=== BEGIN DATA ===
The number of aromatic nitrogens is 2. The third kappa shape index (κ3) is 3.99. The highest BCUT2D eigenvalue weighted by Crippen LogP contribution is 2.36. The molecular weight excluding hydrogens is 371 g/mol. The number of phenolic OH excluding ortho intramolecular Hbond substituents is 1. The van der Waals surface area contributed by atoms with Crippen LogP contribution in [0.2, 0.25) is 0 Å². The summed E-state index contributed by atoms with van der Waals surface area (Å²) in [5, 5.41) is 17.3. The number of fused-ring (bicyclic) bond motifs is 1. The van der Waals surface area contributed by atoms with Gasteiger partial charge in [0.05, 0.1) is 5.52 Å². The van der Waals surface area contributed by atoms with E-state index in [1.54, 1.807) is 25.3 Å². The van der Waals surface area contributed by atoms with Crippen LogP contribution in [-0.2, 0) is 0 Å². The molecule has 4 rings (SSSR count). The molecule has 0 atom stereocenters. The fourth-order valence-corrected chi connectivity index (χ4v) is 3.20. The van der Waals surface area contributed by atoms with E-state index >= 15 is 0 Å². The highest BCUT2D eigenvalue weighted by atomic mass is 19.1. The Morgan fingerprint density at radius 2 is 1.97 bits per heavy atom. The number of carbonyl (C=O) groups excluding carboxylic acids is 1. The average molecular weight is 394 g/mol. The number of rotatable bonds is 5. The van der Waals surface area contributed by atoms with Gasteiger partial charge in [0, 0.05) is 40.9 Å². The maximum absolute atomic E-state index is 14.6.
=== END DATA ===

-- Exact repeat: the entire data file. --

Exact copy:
The number of aromatic nitrogens is 2. The third kappa shape index (κ3) is 3.99. The highest BCUT2D eigenvalue weighted by Crippen LogP contribution is 2.36. The molecular weight excluding hydrogens is 371 g/mol. The number of phenolic OH excluding ortho intramolecular Hbond substituents is 1. The van der Waals surface area contributed by atoms with Crippen LogP contribution in [0.2, 0.25) is 0 Å². The summed E-state index contributed by atoms with van der Waals surface area (Å²) in [5, 5.41) is 17.3. The number of fused-ring (bicyclic) bond motifs is 1. The van der Waals surface area contributed by atoms with Gasteiger partial charge in [0.05, 0.1) is 5.52 Å². The van der Waals surface area contributed by atoms with E-state index in [1.54, 1.807) is 25.3 Å². The van der Waals surface area contributed by atoms with Crippen LogP contribution in [-0.2, 0) is 0 Å². The molecule has 4 rings (SSSR count). The molecule has 0 atom stereocenters. The fourth-order valence-corrected chi connectivity index (χ4v) is 3.20. The van der Waals surface area contributed by atoms with E-state index >= 15 is 0 Å². The highest BCUT2D eigenvalue weighted by atomic mass is 19.1. The Morgan fingerprint density at radius 2 is 1.97 bits per heavy atom. The number of carbonyl (C=O) groups excluding carboxylic acids is 1. The average molecular weight is 394 g/mol. The number of rotatable bonds is 5. The van der Waals surface area contributed by atoms with Gasteiger partial charge in [0, 0.05) is 40.9 Å². The maximum absolute atomic E-state index is 14.6.